For the curious, Mary was referring to the second paragraph and the original phrasing went thusly,
        “Sometimes people choose not to share safety-related information when they should. Sometimes they forget. Sometimes they are shy or don’t want to be a bother. Sometimes properly sharing information just takes too much time and effort. WiseDame is studying these cases (please, email me about your practices) and working to make personal security as effortless as it can be.”

        I changed it slightly to go thusly,
        “Sometimes people want to share safety information and don’t. Sometimes we forget. Sometimes we are shy or don’t want to be a bother. Sometimes the sharing of information just takes too much time and effort. Sometimes we fear others’ judgement, actively or subconsciously. WiseDame aims to lower these barriers and make personal security as effortless as it can be.”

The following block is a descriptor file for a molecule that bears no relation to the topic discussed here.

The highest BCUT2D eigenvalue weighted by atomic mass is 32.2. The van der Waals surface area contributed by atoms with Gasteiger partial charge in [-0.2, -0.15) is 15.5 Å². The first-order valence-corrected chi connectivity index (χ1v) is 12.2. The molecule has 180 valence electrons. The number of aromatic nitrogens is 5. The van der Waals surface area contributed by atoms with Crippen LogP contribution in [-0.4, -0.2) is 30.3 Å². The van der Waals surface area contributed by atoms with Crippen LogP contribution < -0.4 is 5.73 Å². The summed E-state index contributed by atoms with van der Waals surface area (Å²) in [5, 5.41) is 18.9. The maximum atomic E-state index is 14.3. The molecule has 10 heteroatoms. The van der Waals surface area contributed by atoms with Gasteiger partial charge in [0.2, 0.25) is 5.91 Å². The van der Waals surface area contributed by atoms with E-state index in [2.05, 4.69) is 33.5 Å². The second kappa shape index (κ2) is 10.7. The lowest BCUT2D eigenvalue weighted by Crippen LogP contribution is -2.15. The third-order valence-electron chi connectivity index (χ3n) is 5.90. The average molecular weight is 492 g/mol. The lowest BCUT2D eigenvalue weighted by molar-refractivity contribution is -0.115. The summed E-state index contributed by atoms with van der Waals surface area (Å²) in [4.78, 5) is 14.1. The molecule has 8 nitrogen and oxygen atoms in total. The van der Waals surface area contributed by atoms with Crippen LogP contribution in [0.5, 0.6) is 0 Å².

If anyone wishes to step up and suggest other phrasing for my press page, go for it! I’m all ears. That would shape my mentality around where the app should go.

      1. jon

        Apologies for the belated response. Great discussion. The revised wording seems an improvement to me. Excellent points all around and agreed on the importance of getting beyond smartphone-only solutions

        Hollaback makes men really angry, and WiseDame seems to make men really happy.